GOP House member who voted to impeach Trump says his family sent around a signed petition disowning him for crossing the former president

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In this July 28, 2011, file photo, Rep. Adam Kinzinger, R-Ill., speaks during a news conference on Capitol Hill in Washington. The Democrats’ new congressional map forced Kinzinger to challenge the veteran Rep. Don Manzullo in the 16th Congressional District in the March 20, 2012 Illinois primary. Kinzinger was one of five victorious freshman Republicans in 2008. Harry Hamburg/AP
  • Rep. Adam Kinzinger is a rare Republican who voted to impeach Trump.
  • It hasn’t been a popular move within his party or among his constituents.
  • But in a new interview with Insider’s Anthony Fisher, Kinzinger says members of his own family circulated a petition disowning him.
  • Visit Business Insider’s homepage for more stories.

Rep. Adam Kinzinger of Illinois is one of just ten Republicans who voted to impeach former President Donald Trump for his role in inciting the insurrectionist mob that attack the US Capitol on January 6. The lawmaker, who has been in Congress since 2013, tried to warn the GOP of the pernicious influence of the QAnon conspiracy theory, many months before Trump supporters stormed the building.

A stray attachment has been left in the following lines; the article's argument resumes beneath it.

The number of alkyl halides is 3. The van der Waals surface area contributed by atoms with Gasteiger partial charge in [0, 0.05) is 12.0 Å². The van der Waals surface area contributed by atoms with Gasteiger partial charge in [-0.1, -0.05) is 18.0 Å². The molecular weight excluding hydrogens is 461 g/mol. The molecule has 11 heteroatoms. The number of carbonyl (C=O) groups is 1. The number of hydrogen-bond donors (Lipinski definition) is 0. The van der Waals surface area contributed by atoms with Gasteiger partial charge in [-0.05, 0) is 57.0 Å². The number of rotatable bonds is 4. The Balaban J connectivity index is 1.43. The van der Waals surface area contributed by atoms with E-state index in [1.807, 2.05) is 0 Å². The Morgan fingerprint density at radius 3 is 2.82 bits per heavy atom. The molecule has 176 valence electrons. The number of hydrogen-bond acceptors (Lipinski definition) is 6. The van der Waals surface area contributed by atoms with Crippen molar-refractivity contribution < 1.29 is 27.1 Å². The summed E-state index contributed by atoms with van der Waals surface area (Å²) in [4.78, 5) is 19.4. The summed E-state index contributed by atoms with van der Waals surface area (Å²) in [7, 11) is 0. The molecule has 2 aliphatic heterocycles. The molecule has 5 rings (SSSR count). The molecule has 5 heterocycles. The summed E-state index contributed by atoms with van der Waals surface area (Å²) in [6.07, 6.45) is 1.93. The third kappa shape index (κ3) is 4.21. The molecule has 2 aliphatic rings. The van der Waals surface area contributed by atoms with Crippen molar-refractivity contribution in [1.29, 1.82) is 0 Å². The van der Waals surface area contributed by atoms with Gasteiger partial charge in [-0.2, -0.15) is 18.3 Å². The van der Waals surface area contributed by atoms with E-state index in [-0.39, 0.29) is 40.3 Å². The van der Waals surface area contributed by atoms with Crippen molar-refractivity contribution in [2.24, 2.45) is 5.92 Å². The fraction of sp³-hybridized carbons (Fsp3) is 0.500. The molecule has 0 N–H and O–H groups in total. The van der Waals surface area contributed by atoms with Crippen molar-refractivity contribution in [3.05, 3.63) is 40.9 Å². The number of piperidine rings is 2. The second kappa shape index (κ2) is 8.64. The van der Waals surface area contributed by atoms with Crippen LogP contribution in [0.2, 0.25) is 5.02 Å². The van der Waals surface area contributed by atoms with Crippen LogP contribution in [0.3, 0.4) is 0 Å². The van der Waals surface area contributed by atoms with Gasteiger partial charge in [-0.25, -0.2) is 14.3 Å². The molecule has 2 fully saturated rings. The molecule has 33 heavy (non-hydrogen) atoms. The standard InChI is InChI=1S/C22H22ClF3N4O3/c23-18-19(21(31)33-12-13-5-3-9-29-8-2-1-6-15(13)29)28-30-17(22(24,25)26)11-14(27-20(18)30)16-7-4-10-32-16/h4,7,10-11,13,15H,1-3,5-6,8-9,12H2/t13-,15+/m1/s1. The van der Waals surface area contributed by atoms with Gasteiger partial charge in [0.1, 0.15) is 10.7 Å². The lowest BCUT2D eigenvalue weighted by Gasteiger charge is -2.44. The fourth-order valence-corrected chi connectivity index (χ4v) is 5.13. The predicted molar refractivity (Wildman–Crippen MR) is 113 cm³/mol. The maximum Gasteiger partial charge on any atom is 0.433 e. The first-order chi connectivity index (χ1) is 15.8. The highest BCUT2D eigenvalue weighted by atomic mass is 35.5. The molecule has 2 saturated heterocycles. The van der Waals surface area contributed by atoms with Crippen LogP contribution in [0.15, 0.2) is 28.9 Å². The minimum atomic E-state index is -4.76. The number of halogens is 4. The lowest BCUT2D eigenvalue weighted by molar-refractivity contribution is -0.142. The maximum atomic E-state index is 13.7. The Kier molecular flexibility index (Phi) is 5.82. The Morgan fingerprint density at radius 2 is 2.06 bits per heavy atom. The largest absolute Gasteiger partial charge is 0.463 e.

In response to his impeachment vote, Kinzinger has faced a wave of vitriol from the pro-Trump corners of his party. He’s been called a “RINO” — or “Republican In Name Only” — received death threats, and is almost certain to face a Trump-supporting primary challenger for his House seat in 2022.

But the backlash isn’t just among the public and other lawmakers. In a new interview with Insider opinion columnist Anthony Fisher, Kinzinger says members of his own family have turned on him due to his vote:

“My dad’s cousins sent me a petition — a certified letter — saying they disowned me because I’m in ‘the devil’s army’ now,” Kinzinger said in a phone conversation on Thursday. “It’s been crazy, when you have friends — that you thought were good friends that would love you no matter what — that don’t.”

In the interview, Kinzinger also talked about how he had a bad feeling there would be violence at the Capitol on January 6, so much so that he brought his gun to his office.

He also talked about the bond he shares with the other nine Republicans who voted to impeach, how he tries to convince Trump supporters that his vote was an act of conscience, and why he’s not the least bit worried about losing his seat in Congress.

Read the full interview here.